– Alexander Pekin: We have created a mature KPI system: we see how our employees are performing on their tasks. For every completed task, employees receive bonus points. ELMA registers these points, sums them up and creates reports allowing us to have a clear picture of how the company works.
The departments can see the statistics on their processes and immediately act upon it. We are able to discover the bottlenecks in our processes and correct them in order to get the maximum benefit.
– Who are the main system users? Those employees, who work directly with the customers?
– Alexander Pekin: The entire bank works in ELMA, both the front office and the back office. All approvals, document review and escalation of certain issues are handled in ELMA. The financial monitoring services are also switching to ELMA.
– What are your plans for development?
– Alexander Pekin: We want to work on process maturity and reduce the number of manual operations. Now, when making a decision on an application, an employee thinks, “Shall I approve the application and open the account? Are there any risks?” This might seem to require analysis and critical thinking, but the employee actually follows a certain algorithm. Soon we will automate it and it will probably be easier to identify risky cases.
– Did you encounter any difficulties when you started working with the new tool?
– Alexander Pekin: I used to work in consulting in another bank. There, we implemented expensive software from foreign vendors that was difficult to configure because it required developers with specific expertise and many financial resources. There were issues with maintenance, too. Whenever we worked on some improvements and adjustments, by the time they were done, they would already be outdated.
ELMA is more flexible in both process development and maintenance. I remember once writing to tech support of a foreign vendor, “When I do this and this, an error appears”. After four hours, they replied, “It’s simple. Don’t do it, and there will be no error”. I have never received such replies from the ELMA team.
– How did your employees react to ELMA?
– Alexander Pekin: Of course, there was a transition period, but it went well. In two months, we integrated ELMA with the core banking system; it took the workload off the employees and helped them get used to the new system.
– Do the employees participate in process improvement?
– Alexander Pekin: Yes, actively. They saw that making changes and adding features in ELMA is simple, unlike in, for example, CFT, where it’s difficult and expensive. The employees are getting more and more involved; in average, we implement 5-6 updates each week.
Another great advantage of ELMA is that the managers can easily receive feedback from the users, customers and partners, and therefore cancel any unsuccessful updates and further develop the successful ones.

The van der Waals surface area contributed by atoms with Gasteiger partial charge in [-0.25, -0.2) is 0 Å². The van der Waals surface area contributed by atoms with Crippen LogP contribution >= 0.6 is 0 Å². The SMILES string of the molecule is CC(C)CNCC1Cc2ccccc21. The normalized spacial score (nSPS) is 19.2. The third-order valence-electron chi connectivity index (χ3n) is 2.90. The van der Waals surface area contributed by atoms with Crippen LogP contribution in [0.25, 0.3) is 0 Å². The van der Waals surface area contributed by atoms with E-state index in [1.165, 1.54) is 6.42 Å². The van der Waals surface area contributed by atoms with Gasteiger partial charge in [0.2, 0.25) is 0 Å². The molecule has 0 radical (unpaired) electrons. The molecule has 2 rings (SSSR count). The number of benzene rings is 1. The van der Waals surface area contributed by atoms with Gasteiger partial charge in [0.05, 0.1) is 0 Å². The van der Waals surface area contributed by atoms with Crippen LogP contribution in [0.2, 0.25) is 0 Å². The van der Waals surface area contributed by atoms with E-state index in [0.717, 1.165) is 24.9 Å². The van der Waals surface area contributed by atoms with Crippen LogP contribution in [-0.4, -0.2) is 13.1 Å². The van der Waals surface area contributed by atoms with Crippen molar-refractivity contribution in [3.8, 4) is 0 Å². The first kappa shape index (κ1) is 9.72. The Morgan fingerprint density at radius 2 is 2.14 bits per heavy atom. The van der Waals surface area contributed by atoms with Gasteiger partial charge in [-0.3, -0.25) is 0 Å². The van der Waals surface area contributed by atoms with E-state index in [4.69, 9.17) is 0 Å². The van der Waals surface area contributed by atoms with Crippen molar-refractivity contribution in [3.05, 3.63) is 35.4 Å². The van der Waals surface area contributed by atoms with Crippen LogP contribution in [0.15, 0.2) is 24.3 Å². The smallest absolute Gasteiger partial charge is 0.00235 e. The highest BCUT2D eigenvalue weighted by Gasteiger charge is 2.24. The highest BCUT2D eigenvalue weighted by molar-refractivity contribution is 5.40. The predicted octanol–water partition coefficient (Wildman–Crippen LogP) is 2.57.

– What is the average time for developing one process?
– Alexander Pekin: It usually takes about three weeks from an idea to actual operation.
– Can you give us an example of the latest improvements that you have made?
– Alexander Pekin: We automated monitoring of time limits for application processing. If after ten minutes from the moment a customer sends in an application, the application is not processed and no one calls the customer back, the task is escalated to the vice-president of the board.
– That is a pretty demanding timeline.
– Alexander Pekin: Yes, therefore everyone tries to be efficient. We can see if applications, contracts or memos are stuck on one person. Now schedule compliance is transparent and the results are stable. We contact our customer in ten minutes. In another ten minutes, we give them the number of their account. I know that in some banks this procedure takes from 4 to 20 hours even with express charges.
– Speaking of results, what problems have you solved with ELMA?
– Alexander Pekin: Due to the process approach and the technologies that we have implemented, VestaBank has been receiving high ratings on product cost and service rate. For example, in their latest study, Markswebb evaluated how many actions a customer has to make in order to open a settlement account in a bank. We were rated second with only 23 actions, all thanks to integration of ELMA with messaging applications and automation of data capture. State banks require the customer to do a lot more: the form has to be filled out by hand in two copies and then brought into the bank’s office.
Another great result of the project is the possibility to scale the system and to cut costs. Decreased amount of time for verification, scoring, and data entry makes processes less expensive; therefore, we can process more applications. Comparing to the prior period, in this period the number of accounts opened each month has grown by 77%.
– Has ELMA proved to be cost-efficient for your business?
– Alexander Pekin: In a state bank, the procedure of opening a settlement account involves a thousand people. In VestaBank, it is only a few dozens. In the nearest time, we will retire six FTEs. This will save us 700 000 rubles each month.
– What would you recommend to those companies that are now considering implementing the process management approach and a BPMS?
– Alexander Pekin: It is very simple. You cannot expand your business without BPM. You can only scale and grow something that has been described and, ideally, automated. A friend from school owns a popular restaurant network in Moscow. It used to be just one restaurant, but after implementing the process approach, they have grown to 30 restaurants all over Moscow.
It is thought that implementing a BPMS takes a lot of time and money. In fact, you can spend more time discussing the implementation than actually setting up the system. Speaking of prices, ELMA’s licensing is very flexible, and you can develop simple processes by yourself, free of charge. Today it is important to not only provide quality product, but to do it fast. My advice is to experiment more and try new things all the time.